In 1966, Katey Kontent, the middle-aged narrator of the novel, attends an exhibit opening at MoMA. The exhibit showcased candid photographs taken on the subway in the late 1930’s—Katey’s recognition of one of the subjects, Tinker Grey, begins her recollection of the events that filled 1938.
But before she begins, she meditates on the truth revealed by the exhibit, which is the truth that is revealed on the subway:
Anyone who has ridden the subway twice a day to earn their bread knows how it goes: When you board, you exhibit the same persona you use with your colleagues and acquaintances. You’ve carried it through the turnstile and past the sliding doors, so that your fellow passengers can tell who you are—cocky or cautious, amorous or indifferent, loaded or on the dole. but you find yourself a seat and the train gets under way; it comes to one station and then another; people get off and others get on. And under the influence of the cradlelike rocking of the train, your carefully crafted persona begins to slip away. The superego dissolves as your mind begins to wander aimlessly over your cares and your dreams; or better yet, it drifts into an ambient hypnosis, where even cares and dreams recede and the peaceful silence of the cosmos pervades. (3)
This initial articulation of the separation between persona and what I’ll tenuously call “self” sets up an opposition that the rest of the book investigates.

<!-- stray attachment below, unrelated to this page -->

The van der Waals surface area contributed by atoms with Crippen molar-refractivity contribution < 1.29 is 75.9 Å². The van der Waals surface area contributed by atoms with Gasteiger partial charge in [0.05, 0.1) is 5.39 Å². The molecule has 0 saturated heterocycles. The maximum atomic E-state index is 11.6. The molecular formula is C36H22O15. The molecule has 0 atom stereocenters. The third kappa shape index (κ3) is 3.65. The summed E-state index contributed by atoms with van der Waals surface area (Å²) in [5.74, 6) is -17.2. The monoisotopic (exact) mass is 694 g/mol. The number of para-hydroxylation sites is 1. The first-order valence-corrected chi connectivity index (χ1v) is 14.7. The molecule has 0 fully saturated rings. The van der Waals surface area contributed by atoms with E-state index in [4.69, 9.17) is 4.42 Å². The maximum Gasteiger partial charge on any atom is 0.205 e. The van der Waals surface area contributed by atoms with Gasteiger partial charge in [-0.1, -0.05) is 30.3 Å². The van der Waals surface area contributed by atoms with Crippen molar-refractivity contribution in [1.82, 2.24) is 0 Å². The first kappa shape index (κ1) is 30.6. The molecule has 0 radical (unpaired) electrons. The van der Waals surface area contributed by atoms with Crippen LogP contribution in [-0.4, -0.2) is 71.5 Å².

Minor first-chapter-or-so spoilers after the jump.
Katey jumps us back to New Year’s Eve in 1937; she and her best friend and roommate, Eve, head to a low-key jazz club and proceed to get absolutely smashed on the cheapest liquor in the house. Shortly before midnight, a man—so well-dressed as to appear out of place in the bar—is seated next to them. They strike up a conversation with Tinker, who is so old-money that “you could just picture his forebear at the helm of the Mayflower” and end up ringing in the New Year with him. Everything about Tinker proclaims his status: his coat, which cost at least five hundred; his flask, engraved; his manners, easy but perfect.
He keeps a memento from childhood in his bedroom, which Katey—much later—finds and is charmed by: The Rules of Civility, a guide for behavior written by a young George Washington, inscribed to Tinker from his mother.
I initially had envisioned this post as laying out all sorts of fascinating themes running through the novel, similarities to other works of literature, and basic fabulousness. However. I find myself resisting summary of this novel because it was such a good read. I don’t want to—in the giving of spoilers—actually spoil it for you. None of the above will do that. So I’ll just introduce the characters, as I have done, and give the most obvious meaning of the title. And the rest is silence.
Rules of Civility is absolutely lovely. I read it in one long, six-hour gulp, and just spent half an hour rereading the first few chapters. The narrator is one with whom you are happy to spend time, her world sparkles and glitters but has a distinct bite.
Highly, oh so highly, recommended.